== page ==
“There I was doing this iconic role, and I felt like I left my artistic soul on the stage. I wept after I came off because I had nothing else. I gave it all that night,” actress Sierra Boggess says nearly overrun with emotion as she describes her critically acclaimed performance as Christine Daaé in the 25th Anniversary of The Phantom of the Opera. “Beyond the press and all that stuff, it was one of the most artistically fulfilling experiences of my life. And then Andrew [Lloyd Webber] called me his angel of music, and it was just… it’s not to be believed, you know?”
In fact, for anyone following Boggess’ career, her phenomenal success opposite Phantom co-star Ramin Karimloo was not at all difficult to believe. She had previously played Christine Daaé from 2006-2007 in Las Vegas and again from 2010-2011 in London. Although the 25th anniversary concert was remarkably high profile — a recorded broadcast was shown in movie theaters worldwide — it came as no surprise to fans that Boggess filled the role with aplomb. She returned to the character again for the 2013 Broadway production opposite Hugh Panaro, and again in a limited engagement Broadway run with Norm Lewis, ending September 2014.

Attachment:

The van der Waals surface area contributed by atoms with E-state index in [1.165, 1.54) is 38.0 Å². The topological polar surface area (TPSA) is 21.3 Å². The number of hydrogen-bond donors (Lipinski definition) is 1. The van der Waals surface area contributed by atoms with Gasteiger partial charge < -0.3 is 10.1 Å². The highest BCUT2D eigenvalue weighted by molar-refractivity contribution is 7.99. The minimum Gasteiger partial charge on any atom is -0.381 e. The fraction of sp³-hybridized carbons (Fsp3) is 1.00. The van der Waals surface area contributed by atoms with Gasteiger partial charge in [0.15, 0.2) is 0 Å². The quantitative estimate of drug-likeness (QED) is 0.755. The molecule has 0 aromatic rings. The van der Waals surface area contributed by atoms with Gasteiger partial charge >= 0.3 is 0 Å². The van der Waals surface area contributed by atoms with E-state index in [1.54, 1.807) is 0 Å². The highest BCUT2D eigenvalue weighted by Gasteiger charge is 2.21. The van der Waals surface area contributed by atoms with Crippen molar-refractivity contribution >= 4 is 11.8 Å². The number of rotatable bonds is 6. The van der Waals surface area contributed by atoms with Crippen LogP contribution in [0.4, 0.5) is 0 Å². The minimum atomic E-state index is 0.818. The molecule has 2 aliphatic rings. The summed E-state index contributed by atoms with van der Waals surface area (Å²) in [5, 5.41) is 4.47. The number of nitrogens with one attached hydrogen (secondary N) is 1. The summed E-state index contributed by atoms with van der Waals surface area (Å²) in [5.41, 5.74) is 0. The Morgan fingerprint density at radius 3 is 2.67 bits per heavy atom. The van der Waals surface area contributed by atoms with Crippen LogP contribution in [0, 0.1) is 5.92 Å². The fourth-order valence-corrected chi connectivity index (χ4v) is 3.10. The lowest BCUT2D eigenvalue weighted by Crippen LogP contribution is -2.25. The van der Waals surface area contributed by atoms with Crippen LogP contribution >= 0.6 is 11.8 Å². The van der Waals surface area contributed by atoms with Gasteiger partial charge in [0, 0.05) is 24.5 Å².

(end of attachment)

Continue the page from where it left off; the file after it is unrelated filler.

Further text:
“[Christine was] my first lead role professionally, and it changed my life,” Boggess muses. “In a way it feels spiritual to me.” In response to those who reverently hail Boggess and Karimloo as “this generation’s Christine and Phantom,” however, the Colorado native remains modest. “For us it was and it will always be Michael [Crawford] and Sarah [Brightman],” she laughs, referring to the iconic pair that filled the roles beginning in 1986. Since that time, Phantom has become the longest running show on Broadway, and Boggess feels blessed to have been a part of the “amazing, strange, crazy ride.”